Time: Weds 5/23 at 5:30pm (Fire Goat meet and greet); 6pm (Community Meeting)

Frankie is looking forward to meeting you! 

Dolled as a Dapper Dad

March 31, 1927
Pasadena

paircladFourteen year-old Wilbur Garner had a lady-friend, and an older one at that, his inamoratette a fifteen year-old Eula Rittgers. They showed great attachment to one another at their Seventh Day Adventist School. When they decided to exchange biblical dullsville for the world’s treasures, they outfoxed the Man by turning li’l Eula into aeula boy. Inside a church  wastebasket was found the Eula’s hair, and persons conforming to the two young boys’ description were spotted in Eagle Rock. A fashionable bobbed ‘do meets a Joan of Arc act. Appropriately observant.  Guess they were absent the day they covered Deuteronomy 22:5.

jimmydavisIn yet more fifteen year-old news, or, that is to say, further news of fifteen year-olds, fifteen year-old Jimmy Davis and an unnamed pal of his broke into the Monterey Park home of John W. Hardman, stealing fountain pens and trinkets and, more absurdly, did Jimmy garb himself in Hardman’s best suit, silk shirt and black & white scarf. Figuring himself too conspicuous for his own good, Jimmy and pal returned to the house, threw the clothes on the floor and, afraid of being traced through fingerprints (his being known to local authorities for his repeated burglaries and check forgings), lit fire to the house. The house smoldered for some time before being rescued by the fire department, and Jimmy is now cooling his heels in juvenile hall.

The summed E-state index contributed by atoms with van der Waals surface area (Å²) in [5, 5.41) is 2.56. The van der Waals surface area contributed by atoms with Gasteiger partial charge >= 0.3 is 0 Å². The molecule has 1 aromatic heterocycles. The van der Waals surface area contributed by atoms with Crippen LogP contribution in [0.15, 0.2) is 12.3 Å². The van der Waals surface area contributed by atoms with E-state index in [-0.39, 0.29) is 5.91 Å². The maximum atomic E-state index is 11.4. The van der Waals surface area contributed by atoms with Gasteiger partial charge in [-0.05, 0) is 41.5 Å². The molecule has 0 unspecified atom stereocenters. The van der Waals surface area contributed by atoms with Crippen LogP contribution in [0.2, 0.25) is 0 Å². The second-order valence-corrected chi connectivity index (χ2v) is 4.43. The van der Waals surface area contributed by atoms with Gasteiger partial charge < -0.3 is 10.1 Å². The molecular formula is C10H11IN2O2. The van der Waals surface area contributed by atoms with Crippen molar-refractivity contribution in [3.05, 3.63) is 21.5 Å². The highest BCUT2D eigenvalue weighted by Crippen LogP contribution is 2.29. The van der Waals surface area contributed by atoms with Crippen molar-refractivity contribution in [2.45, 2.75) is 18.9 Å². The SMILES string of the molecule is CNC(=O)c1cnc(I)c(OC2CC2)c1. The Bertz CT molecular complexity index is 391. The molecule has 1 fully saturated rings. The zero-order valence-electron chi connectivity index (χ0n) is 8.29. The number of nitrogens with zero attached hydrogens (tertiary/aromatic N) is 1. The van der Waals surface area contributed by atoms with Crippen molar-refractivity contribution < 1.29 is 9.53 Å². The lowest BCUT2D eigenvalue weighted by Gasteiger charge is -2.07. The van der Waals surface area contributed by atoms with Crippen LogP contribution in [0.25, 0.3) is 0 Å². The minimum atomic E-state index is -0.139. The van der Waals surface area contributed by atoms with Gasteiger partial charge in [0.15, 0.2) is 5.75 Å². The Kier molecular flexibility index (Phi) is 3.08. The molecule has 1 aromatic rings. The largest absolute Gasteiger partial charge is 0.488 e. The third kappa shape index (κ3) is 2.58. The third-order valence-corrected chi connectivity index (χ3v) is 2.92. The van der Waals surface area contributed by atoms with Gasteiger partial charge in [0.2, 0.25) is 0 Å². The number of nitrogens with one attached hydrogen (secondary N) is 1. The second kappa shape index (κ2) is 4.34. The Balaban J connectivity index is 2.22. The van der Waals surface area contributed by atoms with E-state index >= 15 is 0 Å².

A Secretary’s Sacrifice


Feb. 27, 1907
Los Angeles

A thick cloud of smoke from a raging fire in the basement swept through the Germain building on South Spring Street at lunch hour, engulfing businessmen and office workers. In a fraction of a second, the building’s occupants were transformed from powerful executives conducting elaborate stock deals into blind and struggling humans groping on their knees through the hallways to save their lives.

 

There were many daring rescues and examples of selfless sacrifice. One man was saved as he was about to commit suicide rather than die in the fire. Firefighters battled the blaze until they were at the point of collapse, left to revive themselves and then returned. The only fatality was Emma Stewart, a secretary who died because she turned back from her flight to telephone her employer about the fire.

Her last words were: “Mr. Germain, there is a fire in the basement. Come quickly.â€Â

Reporter E.O. Sawyer dragged her to safety after finding her next to the telephone, the receiver hanging loose from its hook. Doctors spent an hour trying to revive her but she never regained consciousness.

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Lmharnisch.blogspot.com

E-mail: lmharnisch (AT) gmail.com




Incendiary Ramblings

Feb. 5, 2007
Los Angeles

Here’s an architectural drawing of the O.T. Johnson Building, which burned in yesterday’s fire.


Looking north on Broadway at 4th Street. The burned structures are at the right.

And here are some snaps of the damaged structures:


Lmharnisch.com
Lmharnisch.blogspot.com

E-mail: lmharnisch (AT) gmail.com




The Deadly Inferno

Oct. 26, 1907
Los Angeles

Two women in the West Adams District were badly burned and expected to die after a bowl of gasoline they were using to clean a soiled dress exploded, engulfing an apartment at 42 St. James Park in flames.

Mrs. James P. Burns (identified helpfully by The Times as the wife of James P. Burns) and maid Catherine Blake had spread a dress across a table and wrapped their hands with rags soaked in gasoline to clean it. Because the electric lights weren